There's no good exact answer for the number of words in any language for several reasons.
- You may or may not count different meanings of the same spelling as a different word. But supposing you do (for implementation purposes I would), there's still a question of how different a meaning counts (like a repeated metaphorical usage). eg look at all the entries for 'set'.
- The concept 'word' has lots of edge cases. 'hmmm', 'kachunk', 'mooshy' lots of entries in Urban Dictionary that will just never appear in Merriam-Webster.
- New words are being added on (and forgotten) all the time. eg 'dove' for 'dived')
- Different languages have different ways of legitimately creating words (affixes). 'paraneologistically' is legitimate but this is its first appearance ever.
- For a given language, dictionaries vary widely in what they consider to be distinct words.
- You might consider a different spelling to be a different word, but I hesitate to even mention this because while computer input is by spelling, spelling is just a convention. Really, alternate spellings are not different words.
- you point out a good distinction, that 'water' and 'waters', 'eat' and 'ate' are mostly the same. The first is managed by stemming and the second is managed by lemmatization.
For all the above reasons though, none account for noticeable proportions of different words, except for multiple meanings. Pretty much every word has more than one distinct meaning. You feel like 'dog' is a 'dog' and that's all there is to it. But really, when Eminem refers to his homey as 'dog', it's a term of endearment that has little to do with canines.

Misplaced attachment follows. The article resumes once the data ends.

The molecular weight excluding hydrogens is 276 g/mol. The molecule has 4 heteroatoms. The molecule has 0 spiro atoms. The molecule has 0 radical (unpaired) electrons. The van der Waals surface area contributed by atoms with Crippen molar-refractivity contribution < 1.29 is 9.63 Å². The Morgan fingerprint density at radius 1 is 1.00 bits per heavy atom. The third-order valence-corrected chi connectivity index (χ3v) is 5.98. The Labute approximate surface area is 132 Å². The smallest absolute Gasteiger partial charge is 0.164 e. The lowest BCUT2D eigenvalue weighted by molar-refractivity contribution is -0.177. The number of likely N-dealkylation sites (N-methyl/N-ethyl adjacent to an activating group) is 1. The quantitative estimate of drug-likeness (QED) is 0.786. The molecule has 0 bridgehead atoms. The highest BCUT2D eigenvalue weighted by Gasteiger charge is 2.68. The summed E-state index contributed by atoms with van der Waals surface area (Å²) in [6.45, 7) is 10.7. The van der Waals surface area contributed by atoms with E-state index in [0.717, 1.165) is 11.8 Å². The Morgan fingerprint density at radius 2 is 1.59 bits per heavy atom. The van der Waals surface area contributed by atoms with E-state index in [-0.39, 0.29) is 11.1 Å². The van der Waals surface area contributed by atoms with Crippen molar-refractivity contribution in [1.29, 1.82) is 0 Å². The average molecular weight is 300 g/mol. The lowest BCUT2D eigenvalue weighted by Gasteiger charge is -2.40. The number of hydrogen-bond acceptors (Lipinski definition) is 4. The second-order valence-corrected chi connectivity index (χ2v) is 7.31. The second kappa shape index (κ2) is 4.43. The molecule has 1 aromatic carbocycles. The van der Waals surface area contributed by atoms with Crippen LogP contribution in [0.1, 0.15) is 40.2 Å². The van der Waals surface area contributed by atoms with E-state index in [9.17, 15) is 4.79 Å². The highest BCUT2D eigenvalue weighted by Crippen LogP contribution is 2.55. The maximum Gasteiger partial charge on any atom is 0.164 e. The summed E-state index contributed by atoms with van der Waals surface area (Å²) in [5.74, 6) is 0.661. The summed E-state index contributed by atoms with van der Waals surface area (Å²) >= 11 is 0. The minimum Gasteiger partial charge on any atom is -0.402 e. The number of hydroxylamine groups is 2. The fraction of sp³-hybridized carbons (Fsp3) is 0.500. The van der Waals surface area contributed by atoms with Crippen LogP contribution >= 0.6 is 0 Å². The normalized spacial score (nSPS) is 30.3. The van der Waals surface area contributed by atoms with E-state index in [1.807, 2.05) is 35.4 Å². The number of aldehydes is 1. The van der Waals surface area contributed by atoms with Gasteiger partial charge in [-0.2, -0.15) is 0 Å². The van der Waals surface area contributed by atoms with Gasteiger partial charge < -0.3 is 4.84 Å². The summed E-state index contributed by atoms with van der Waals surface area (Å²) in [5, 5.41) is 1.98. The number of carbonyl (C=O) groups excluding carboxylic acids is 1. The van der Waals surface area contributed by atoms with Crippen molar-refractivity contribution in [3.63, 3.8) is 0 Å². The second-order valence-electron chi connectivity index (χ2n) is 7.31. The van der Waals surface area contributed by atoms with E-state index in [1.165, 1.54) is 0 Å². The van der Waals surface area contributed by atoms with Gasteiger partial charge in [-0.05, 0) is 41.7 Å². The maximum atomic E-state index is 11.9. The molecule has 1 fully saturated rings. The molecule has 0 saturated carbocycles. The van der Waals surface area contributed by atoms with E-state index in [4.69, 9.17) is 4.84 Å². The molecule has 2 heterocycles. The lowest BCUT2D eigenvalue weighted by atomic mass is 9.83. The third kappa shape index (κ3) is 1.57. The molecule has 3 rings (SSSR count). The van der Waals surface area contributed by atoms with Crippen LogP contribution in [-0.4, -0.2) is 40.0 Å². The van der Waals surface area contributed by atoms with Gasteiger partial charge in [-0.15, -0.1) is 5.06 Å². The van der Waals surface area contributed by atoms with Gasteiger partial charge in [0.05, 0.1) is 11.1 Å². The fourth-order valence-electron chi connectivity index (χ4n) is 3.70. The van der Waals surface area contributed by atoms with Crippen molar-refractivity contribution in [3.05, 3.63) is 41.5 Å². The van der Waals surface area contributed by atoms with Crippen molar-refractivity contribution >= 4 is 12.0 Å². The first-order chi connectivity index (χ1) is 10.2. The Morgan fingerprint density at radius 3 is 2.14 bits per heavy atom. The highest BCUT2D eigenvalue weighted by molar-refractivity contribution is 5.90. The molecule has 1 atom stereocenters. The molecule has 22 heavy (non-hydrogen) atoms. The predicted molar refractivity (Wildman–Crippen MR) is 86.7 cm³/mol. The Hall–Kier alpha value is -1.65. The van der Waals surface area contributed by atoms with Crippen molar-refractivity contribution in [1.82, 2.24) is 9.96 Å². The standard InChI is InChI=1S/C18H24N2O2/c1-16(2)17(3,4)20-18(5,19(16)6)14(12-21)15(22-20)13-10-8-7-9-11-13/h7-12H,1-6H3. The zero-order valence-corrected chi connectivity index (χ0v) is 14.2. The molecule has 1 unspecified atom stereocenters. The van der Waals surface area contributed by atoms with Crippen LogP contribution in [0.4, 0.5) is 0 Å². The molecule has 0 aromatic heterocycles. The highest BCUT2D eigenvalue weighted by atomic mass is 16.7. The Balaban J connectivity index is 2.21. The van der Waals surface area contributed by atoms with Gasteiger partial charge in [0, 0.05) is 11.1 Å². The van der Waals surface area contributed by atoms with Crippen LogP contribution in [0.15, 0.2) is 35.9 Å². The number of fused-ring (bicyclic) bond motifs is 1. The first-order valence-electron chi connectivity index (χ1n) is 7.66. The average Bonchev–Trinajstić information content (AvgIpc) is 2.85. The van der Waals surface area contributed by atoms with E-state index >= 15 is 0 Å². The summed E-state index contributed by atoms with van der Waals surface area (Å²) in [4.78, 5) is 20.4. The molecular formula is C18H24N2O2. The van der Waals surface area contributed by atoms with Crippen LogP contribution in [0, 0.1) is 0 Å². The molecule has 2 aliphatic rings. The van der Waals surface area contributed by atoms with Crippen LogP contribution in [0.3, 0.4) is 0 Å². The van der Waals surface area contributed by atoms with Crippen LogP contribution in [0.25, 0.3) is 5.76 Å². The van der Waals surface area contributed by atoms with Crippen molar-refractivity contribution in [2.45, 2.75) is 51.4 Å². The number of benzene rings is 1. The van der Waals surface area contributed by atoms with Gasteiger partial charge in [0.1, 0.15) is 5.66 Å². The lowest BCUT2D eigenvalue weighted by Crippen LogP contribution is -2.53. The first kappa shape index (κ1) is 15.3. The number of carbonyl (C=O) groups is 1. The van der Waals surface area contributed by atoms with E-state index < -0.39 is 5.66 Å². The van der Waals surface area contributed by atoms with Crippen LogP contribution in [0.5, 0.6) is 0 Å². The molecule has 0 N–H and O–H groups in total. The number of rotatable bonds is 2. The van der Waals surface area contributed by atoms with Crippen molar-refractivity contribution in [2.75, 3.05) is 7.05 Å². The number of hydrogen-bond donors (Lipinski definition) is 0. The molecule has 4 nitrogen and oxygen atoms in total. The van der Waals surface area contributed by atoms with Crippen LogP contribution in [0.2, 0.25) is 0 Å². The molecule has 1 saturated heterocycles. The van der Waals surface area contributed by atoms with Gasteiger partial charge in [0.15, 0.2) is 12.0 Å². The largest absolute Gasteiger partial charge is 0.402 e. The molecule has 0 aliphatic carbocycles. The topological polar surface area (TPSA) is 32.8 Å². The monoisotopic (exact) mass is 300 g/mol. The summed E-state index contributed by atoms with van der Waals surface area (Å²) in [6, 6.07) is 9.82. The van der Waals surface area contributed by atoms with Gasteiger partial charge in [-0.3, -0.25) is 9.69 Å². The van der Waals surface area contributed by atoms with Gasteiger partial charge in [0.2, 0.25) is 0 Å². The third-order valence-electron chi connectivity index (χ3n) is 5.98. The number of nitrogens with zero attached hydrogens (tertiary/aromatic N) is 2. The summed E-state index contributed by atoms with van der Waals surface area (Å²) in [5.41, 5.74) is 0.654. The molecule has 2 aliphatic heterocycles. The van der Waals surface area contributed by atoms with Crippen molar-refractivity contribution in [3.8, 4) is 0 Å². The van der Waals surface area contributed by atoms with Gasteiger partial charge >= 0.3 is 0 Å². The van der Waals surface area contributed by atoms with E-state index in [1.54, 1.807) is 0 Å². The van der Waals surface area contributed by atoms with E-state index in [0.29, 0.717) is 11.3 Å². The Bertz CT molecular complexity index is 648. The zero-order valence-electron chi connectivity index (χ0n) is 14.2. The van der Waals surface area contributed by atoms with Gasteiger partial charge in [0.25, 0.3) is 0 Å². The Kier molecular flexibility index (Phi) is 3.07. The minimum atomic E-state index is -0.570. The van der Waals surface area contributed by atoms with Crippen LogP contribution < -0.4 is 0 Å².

Knowing an exact number of distinct words has little use. Knowing it roughly can give you a rough idea for resource allocation and general perception of processing.
From Wikipedia, there's an account of entries: M-W 470,000, AHD 350,000, WordNet 207.000, OED 171.000. This is like asking an app how many users they have; it could be # registered, # active, #non-duplicates, # pings from any IP addr, etc.
For fun, there's a constructed language called Toki Pona which was engineered to have 125 words, or rather root words, from which all other lexical things could be built. But that is a very very limited definition of word. And semantically you'll probably want to have many more entries in your database for the thousands of distinct concepts made out of those 125
Also for fun, there's a book by Randall Munroe Thing Explainer which is an experiment in making an illustrated scientific dictionary using only the 1000 most frequent words in English. But this also needs many more entries in its database for all the concepts that use two or more root words.
Historically, linguists have studied the distinct roots of words of Proto-Indoeuropean -and- Semitic. These, separately, each number in the hundreds. But that doesn't mean that 4000 years ago, their vocabulary was that small, just that the number of distinct roots was identifiable.
So in the end, the number of words is very rough, probably in the tens of thousand, but way more than 125.
Hey... you're still here. Maybe you're thinking of sounds systems? Hawaiian only needs 13 letters. Morse code really only has 2 from which other letters are built up. And if we're going there, you can do it with one letter, but you'll do a lot of counting.